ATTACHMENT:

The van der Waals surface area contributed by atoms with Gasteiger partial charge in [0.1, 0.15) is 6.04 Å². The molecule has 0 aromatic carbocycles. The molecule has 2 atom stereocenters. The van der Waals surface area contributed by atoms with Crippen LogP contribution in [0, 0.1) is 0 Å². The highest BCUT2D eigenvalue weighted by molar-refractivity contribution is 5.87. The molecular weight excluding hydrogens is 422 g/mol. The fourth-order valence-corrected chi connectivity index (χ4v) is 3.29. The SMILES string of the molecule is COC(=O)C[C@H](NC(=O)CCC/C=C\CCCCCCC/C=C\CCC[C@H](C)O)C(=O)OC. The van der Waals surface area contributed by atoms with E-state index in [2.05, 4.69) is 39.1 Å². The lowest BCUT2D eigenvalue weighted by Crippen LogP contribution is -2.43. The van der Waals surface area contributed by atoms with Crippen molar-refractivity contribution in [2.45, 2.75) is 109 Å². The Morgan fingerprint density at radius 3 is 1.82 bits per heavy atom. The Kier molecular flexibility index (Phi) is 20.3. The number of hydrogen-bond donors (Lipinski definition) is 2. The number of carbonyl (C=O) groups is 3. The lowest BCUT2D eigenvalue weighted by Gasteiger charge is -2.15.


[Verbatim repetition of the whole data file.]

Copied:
The van der Waals surface area contributed by atoms with Gasteiger partial charge in [0.1, 0.15) is 6.04 Å². The molecule has 0 aromatic carbocycles. The molecule has 2 atom stereocenters. The van der Waals surface area contributed by atoms with Crippen LogP contribution in [0, 0.1) is 0 Å². The highest BCUT2D eigenvalue weighted by molar-refractivity contribution is 5.87. The molecular weight excluding hydrogens is 422 g/mol. The fourth-order valence-corrected chi connectivity index (χ4v) is 3.29. The SMILES string of the molecule is COC(=O)C[C@H](NC(=O)CCC/C=C\CCCCCCC/C=C\CCC[C@H](C)O)C(=O)OC. The van der Waals surface area contributed by atoms with E-state index in [2.05, 4.69) is 39.1 Å². The lowest BCUT2D eigenvalue weighted by Crippen LogP contribution is -2.43. The van der Waals surface area contributed by atoms with Crippen molar-refractivity contribution in [2.45, 2.75) is 109 Å². The Morgan fingerprint density at radius 3 is 1.82 bits per heavy atom. The Kier molecular flexibility index (Phi) is 20.3. The number of hydrogen-bond donors (Lipinski definition) is 2. The number of carbonyl (C=O) groups is 3. The lowest BCUT2D eigenvalue weighted by Gasteiger charge is -2.15.